Sky-high fuel costs have made cost-cutting, not growing market share, the mantra for many airlines. One of Delta's riskier cost-cutting moves, buying an oil refinery, looks like it's starting to pay off.
Delta bought the refinery, which is in Trainer, Pa., just outside of Philadelphia, in 2012 for $150 million as a way to hedge against its biggest expense, jet fuel costs.
The idea was to become a "price influencer," Delta CEO Richard Anderson said.
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"It's given us the ability to participate in the pricing of jet fuel in the United States," Anderson said. "When you give up 35 to 40 percent of your business, you're not going to be successful. We're of the view at Delta that we control 100 percent of our business and it's our responsibility to navigate high fuel prices."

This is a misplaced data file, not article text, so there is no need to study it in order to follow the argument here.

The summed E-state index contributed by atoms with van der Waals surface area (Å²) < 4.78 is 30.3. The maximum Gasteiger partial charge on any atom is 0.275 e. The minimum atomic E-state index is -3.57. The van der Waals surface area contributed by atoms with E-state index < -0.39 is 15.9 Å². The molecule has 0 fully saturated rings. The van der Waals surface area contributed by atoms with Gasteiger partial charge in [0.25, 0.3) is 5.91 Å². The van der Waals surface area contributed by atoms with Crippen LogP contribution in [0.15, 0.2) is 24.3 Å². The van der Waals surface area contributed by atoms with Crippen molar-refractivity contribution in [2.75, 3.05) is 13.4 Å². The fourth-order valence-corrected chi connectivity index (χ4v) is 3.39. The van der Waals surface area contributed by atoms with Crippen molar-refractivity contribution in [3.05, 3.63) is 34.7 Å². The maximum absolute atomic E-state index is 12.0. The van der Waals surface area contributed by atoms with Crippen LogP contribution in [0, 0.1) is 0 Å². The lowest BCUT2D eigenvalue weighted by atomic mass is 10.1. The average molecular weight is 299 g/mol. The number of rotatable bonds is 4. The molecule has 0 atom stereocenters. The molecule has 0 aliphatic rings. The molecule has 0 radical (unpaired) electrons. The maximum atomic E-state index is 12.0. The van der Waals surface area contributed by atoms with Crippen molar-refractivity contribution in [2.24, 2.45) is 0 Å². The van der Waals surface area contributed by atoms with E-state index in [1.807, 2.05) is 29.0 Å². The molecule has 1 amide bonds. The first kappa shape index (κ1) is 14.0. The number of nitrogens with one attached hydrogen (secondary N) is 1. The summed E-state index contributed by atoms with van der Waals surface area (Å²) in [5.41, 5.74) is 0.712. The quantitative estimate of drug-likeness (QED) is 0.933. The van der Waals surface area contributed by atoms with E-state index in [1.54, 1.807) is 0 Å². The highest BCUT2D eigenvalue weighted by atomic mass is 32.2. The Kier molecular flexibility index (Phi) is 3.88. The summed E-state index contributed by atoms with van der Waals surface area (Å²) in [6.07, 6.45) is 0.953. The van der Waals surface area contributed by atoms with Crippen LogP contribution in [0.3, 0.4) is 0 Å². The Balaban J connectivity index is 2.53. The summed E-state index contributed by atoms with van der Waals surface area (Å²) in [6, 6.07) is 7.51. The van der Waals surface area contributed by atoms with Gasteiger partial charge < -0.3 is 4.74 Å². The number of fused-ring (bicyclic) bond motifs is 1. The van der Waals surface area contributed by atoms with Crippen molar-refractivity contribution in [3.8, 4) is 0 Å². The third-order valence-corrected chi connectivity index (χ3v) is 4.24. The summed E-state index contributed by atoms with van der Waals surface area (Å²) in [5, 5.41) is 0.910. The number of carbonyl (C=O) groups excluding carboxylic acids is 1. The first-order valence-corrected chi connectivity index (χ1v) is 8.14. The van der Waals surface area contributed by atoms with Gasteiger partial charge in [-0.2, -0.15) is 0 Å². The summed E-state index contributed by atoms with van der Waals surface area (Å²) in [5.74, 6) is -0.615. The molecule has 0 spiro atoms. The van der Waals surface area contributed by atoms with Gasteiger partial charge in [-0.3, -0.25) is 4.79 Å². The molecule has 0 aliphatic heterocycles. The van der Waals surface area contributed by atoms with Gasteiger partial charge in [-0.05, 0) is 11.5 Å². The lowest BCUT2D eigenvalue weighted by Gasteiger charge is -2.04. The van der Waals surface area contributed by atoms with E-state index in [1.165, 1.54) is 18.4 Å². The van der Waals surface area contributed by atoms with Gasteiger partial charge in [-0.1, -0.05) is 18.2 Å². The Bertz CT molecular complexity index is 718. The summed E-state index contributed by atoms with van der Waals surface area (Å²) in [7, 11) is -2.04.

The bet wasn't a sure thing: Phillips 66, which sold the Trainer facility to Delta, reportedly wanted to sell the shuttered Pennsylvania facility because of its low profit margins.
But after losing a combined $136 million in the previous nine months, the Trainer refinery turned a profit for the first time in the third quarter, bringing in $3 million.
As a result, the price Delta paid for a gallon of jet fuel dropped 5.4 percent to $2.97 during the quarter. Though its overall fuel costs increased 3 percent, which Delta attributed to an increase in flying capacity.